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Jay Lake
User: jaylake
Date: 2008-02-12 14:12 (UTC)
Subject: (no subject)
Agreed. But what you're articulating strikes me as a monetization strategy that involves a wider play. This in turn pulls away from the notion of independent, high-risk publishing. A pretty paradox.
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oldcharliebrown
User: oldcharliebrown
Date: 2008-02-12 14:38 (UTC)
Subject: (no subject)
Can you expand on the notion of independent, high-risk publishing, with regards to viable short fiction publishing models?
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Jay Lake
User: jaylake
Date: 2008-02-12 15:29 (UTC)
Subject: (no subject)
Can you expand on the notion of independent, high-risk publishing, with regards to viable short fiction publishing models?

Well, that's sort of my point. I don't yet see that there is one, and I'm not sure how there can be, given the volumes involved. Not unless consumer price resistance relaxes enormously. Which seems unlikely, to put it mildly.
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Autopope
User: autopope
Date: 2008-02-12 14:55 (UTC)
Subject: (no subject)
He left out the two highest-paying online markets I'm aware of (since the demise of scifi.com): Jim Baen's Universe and [redacted because I'm not sure it's public yet -- major publisher, launching a blog/social networking/fiction site in the next month or so]. Both of which are effectively spin-offs of traditional book publishers looking for new ways of leveraging their relationship with their authors for publicity and marketing, and at least breaking even along the way.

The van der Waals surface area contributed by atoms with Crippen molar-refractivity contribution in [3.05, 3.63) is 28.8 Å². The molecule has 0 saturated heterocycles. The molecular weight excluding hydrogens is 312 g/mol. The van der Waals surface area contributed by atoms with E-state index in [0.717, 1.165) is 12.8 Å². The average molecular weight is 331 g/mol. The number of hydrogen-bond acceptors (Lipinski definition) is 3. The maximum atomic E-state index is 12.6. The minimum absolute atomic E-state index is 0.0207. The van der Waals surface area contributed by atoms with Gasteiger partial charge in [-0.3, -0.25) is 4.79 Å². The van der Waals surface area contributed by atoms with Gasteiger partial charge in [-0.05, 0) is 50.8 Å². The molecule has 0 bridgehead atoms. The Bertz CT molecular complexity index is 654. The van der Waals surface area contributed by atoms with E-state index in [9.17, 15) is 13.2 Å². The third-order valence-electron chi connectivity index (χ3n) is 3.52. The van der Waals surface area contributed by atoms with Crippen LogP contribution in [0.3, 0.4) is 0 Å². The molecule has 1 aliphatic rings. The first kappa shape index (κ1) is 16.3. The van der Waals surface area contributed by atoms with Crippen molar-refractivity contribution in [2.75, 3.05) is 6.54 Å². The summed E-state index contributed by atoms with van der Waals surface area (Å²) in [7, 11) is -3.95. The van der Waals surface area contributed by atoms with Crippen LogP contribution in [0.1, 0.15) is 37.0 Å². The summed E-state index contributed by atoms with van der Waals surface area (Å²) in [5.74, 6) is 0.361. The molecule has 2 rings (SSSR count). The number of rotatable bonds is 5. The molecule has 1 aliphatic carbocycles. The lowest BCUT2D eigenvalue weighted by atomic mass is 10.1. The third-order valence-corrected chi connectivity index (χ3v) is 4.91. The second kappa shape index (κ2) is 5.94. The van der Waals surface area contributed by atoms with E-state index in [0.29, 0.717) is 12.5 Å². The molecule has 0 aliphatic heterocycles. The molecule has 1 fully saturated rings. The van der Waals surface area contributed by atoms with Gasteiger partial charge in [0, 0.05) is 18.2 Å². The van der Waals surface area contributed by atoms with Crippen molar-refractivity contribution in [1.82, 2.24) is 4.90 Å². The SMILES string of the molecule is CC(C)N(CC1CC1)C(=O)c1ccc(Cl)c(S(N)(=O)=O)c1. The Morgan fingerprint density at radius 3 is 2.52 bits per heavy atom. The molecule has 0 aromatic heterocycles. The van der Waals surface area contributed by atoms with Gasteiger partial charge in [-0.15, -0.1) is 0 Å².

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Jay Lake
User: jaylake
Date: 2008-02-12 14:58 (UTC)
Subject: (no subject)
I'm well aware of the [redaction] and the associated model. I'm not sure it counts, as that will not be an open market for a long time. Your point about JBU is certainly spot on.
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lordofallfools
User: lordofallfools
Date: 2008-02-12 15:47 (UTC)
Subject: (no subject)
how do you monetize something that most people perceive to be free, that moves at relatively small volumes?

I think it's important to have a variety of media to augment value. This is where I think Intergalactic Medicine Show succeeds-- in addition to speculative fiction, they have provided audio recordings, comics, and weighty essays in their for-a-price offerings.

They're also working to bridge the gap between virtual publishing and Real Life publishing by putting out an anthology of selected stories, due out from Tor in August.
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oldcharliebrown
User: oldcharliebrown
Date: 2008-02-12 16:07 (UTC)
Subject: (no subject)
This is probably one best way to do this, and one way that we'll be recouping expenses ourselves, though our annual budget is a bit easier to recover from, both for Clarkesworld Magazine and Fantasy Magazine (probably in 2009 or 2010). Baen has already issued its The Best of Jim Baen's Universe earlier in 2007, and it has another volume coming out later this year. Strange Horizons had a few volumes several years ago.
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Willis Couvillier
User: will_couvillier
Date: 2008-02-12 23:02 (UTC)